To the Editor:
Not much surprises me anymore, but I was indeed surprised by the malevolent letter written by a churlish man or woman who states that if someone does not like Potsdam, they should pack up and leave. This reminds me of the few (fortunately not many) folk, who, during one war or another in which the US was involved, had stickers on their cars and in their windows that stated, as did the letter writer, that they should “Love it or leave it.”
My parents, both immigrants, knew that not only did this country allow for dissent, but encouraged it if the occasion arose to do so. For the writer of this letter, who is obviously not well educated, that’s why we have a Congress, a Senate, a President, governors, judges, any number of officials to whom we can and are indeed expected to express our beliefs and concerns.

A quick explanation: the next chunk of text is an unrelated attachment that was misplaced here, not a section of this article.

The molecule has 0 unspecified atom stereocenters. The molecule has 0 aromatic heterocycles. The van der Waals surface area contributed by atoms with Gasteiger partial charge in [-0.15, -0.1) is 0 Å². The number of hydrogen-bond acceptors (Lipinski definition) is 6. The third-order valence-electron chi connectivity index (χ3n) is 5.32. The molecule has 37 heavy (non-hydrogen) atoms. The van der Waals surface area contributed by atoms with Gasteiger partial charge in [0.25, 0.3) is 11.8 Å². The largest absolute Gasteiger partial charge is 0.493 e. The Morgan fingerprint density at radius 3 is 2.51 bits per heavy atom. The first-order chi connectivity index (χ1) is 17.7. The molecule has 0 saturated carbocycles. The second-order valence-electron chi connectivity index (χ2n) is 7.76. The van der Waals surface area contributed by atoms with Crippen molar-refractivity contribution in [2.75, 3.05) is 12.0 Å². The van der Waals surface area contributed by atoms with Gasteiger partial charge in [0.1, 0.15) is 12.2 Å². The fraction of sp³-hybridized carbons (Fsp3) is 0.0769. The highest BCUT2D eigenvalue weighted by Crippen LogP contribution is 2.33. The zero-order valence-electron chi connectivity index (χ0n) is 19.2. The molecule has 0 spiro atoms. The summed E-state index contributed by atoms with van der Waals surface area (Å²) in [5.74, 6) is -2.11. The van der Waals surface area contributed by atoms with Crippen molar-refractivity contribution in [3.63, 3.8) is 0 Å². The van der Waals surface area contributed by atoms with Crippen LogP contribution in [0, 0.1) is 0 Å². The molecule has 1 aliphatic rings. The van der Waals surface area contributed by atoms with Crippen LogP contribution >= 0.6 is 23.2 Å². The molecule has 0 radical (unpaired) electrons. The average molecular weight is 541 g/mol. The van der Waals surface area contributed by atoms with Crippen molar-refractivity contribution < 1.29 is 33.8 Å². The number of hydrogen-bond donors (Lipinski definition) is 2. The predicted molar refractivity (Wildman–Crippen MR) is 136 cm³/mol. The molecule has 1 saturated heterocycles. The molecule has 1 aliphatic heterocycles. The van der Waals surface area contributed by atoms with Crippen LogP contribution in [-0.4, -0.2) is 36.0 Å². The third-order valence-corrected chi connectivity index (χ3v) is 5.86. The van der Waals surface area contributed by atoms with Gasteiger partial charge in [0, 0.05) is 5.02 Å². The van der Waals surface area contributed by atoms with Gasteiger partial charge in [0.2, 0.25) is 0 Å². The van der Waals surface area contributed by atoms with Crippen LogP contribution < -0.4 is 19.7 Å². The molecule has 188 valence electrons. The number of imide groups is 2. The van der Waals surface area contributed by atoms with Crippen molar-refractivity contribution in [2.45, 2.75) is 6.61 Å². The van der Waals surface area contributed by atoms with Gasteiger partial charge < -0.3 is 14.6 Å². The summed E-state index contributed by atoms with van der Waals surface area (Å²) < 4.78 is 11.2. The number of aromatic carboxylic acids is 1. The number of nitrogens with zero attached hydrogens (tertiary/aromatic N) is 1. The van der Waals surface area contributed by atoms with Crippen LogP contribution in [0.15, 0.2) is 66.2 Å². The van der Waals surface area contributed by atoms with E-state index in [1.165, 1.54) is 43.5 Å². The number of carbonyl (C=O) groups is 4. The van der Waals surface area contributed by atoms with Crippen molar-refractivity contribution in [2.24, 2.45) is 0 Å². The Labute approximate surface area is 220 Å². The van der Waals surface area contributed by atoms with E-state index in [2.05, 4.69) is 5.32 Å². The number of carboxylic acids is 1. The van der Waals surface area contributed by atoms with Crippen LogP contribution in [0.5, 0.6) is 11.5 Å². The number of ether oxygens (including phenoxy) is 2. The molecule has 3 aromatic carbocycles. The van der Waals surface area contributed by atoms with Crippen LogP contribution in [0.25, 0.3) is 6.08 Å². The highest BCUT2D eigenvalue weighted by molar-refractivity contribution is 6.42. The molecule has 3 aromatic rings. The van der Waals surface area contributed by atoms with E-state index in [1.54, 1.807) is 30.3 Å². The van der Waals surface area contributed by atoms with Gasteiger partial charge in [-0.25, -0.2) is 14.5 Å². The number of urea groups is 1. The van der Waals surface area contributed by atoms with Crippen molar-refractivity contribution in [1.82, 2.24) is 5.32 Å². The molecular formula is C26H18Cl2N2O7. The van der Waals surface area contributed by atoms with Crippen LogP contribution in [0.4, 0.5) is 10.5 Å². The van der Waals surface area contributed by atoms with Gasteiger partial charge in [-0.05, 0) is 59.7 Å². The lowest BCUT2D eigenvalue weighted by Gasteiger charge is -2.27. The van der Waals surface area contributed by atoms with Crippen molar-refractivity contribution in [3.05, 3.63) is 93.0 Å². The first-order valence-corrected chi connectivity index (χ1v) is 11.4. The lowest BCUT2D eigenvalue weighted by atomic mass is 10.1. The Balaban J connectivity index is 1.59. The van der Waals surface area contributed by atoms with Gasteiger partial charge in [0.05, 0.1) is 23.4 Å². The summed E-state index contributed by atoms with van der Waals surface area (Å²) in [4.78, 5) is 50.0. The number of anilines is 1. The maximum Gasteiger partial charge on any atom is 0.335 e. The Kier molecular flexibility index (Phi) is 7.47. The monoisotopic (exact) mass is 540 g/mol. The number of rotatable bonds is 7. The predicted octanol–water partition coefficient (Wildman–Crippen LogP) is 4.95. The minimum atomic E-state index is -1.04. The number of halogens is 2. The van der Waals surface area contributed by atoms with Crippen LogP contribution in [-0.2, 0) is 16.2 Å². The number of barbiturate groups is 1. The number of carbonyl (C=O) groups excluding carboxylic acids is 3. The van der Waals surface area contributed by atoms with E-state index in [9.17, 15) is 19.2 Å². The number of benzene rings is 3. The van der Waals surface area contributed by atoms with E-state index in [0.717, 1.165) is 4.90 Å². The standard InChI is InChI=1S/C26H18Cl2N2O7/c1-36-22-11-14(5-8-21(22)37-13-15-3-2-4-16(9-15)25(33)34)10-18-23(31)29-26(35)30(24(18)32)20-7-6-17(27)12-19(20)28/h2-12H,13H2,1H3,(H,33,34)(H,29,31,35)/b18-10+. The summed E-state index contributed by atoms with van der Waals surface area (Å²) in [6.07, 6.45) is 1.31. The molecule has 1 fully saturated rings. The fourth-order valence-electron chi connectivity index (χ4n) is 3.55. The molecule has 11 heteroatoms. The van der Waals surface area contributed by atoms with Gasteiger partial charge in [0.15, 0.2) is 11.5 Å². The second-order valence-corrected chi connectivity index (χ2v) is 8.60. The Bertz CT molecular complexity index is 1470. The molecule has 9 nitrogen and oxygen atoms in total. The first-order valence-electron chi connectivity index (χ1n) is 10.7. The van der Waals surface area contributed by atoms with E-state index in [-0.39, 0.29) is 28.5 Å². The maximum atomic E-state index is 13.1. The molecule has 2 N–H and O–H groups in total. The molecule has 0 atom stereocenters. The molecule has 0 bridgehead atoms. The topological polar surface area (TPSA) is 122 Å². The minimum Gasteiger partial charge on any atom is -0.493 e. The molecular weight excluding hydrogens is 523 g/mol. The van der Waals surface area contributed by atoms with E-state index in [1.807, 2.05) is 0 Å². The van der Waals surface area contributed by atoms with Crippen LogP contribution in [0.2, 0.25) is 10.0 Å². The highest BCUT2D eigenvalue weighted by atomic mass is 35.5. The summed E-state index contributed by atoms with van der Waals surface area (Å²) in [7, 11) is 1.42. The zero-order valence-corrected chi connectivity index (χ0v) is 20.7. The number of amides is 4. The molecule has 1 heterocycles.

And lastly, to this Potsdam person, I would say that I, too, as do many, complain that Potsdam needs many changes: there are hundreds of hungry people, abused people and animals, lonely and isolated, that go unnoticed. There is no public transit. There are no jobs; my son, a graphic computer artist of 20 years, who came here to help me when he learned I had cancer, could only find a minimum wage job that is only part time. So, should we love this? Leave it if we don’t?
I am amazed at your lack of empathy for those in need, of jobs, of love, intervention, transit. I leaned from my parents that if something is wrong, one does not pack up and run. To be American means to participate, to speak out, to help your fellow man. I am not religious, nor were my parents, but they taught me to be my brother’s keeper and that means to speak up, not get out.
I do hope you will get your hands on a few books of American History, so that you will someday perhaps learn what we stand for and must continue to work for all our lives.